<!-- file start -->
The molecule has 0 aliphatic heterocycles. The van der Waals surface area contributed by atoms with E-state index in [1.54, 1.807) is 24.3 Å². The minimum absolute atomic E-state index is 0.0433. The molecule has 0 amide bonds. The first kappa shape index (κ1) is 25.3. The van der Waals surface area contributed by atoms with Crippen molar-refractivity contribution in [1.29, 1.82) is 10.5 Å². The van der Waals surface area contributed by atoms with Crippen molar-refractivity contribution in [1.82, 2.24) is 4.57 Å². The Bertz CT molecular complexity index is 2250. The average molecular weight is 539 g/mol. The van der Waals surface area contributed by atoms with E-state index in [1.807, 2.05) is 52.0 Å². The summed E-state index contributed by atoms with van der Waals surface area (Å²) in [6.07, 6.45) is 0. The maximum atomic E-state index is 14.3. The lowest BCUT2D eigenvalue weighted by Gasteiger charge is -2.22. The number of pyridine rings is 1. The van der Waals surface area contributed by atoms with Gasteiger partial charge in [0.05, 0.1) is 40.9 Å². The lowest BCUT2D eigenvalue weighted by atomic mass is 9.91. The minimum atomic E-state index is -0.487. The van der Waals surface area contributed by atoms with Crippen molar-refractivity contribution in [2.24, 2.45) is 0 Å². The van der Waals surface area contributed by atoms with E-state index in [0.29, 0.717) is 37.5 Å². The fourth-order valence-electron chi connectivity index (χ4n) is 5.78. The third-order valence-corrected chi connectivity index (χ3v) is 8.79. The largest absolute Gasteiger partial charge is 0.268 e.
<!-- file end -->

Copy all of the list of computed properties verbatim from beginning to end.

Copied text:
The molecule has 0 aliphatic heterocycles. The van der Waals surface area contributed by atoms with E-state index in [1.54, 1.807) is 24.3 Å². The minimum absolute atomic E-state index is 0.0433. The molecule has 0 amide bonds. The first kappa shape index (κ1) is 25.3. The van der Waals surface area contributed by atoms with Crippen molar-refractivity contribution in [1.29, 1.82) is 10.5 Å². The van der Waals surface area contributed by atoms with Crippen molar-refractivity contribution in [1.82, 2.24) is 4.57 Å². The Bertz CT molecular complexity index is 2250. The average molecular weight is 539 g/mol. The van der Waals surface area contributed by atoms with E-state index in [1.807, 2.05) is 52.0 Å². The summed E-state index contributed by atoms with van der Waals surface area (Å²) in [6.07, 6.45) is 0. The maximum atomic E-state index is 14.3. The lowest BCUT2D eigenvalue weighted by Gasteiger charge is -2.22. The number of pyridine rings is 1. The van der Waals surface area contributed by atoms with Gasteiger partial charge in [0.05, 0.1) is 40.9 Å². The lowest BCUT2D eigenvalue weighted by atomic mass is 9.91. The minimum atomic E-state index is -0.487. The van der Waals surface area contributed by atoms with Crippen molar-refractivity contribution in [2.24, 2.45) is 0 Å². The van der Waals surface area contributed by atoms with E-state index in [0.29, 0.717) is 37.5 Å². The fourth-order valence-electron chi connectivity index (χ4n) is 5.78. The third-order valence-corrected chi connectivity index (χ3v) is 8.79. The largest absolute Gasteiger partial charge is 0.268 e.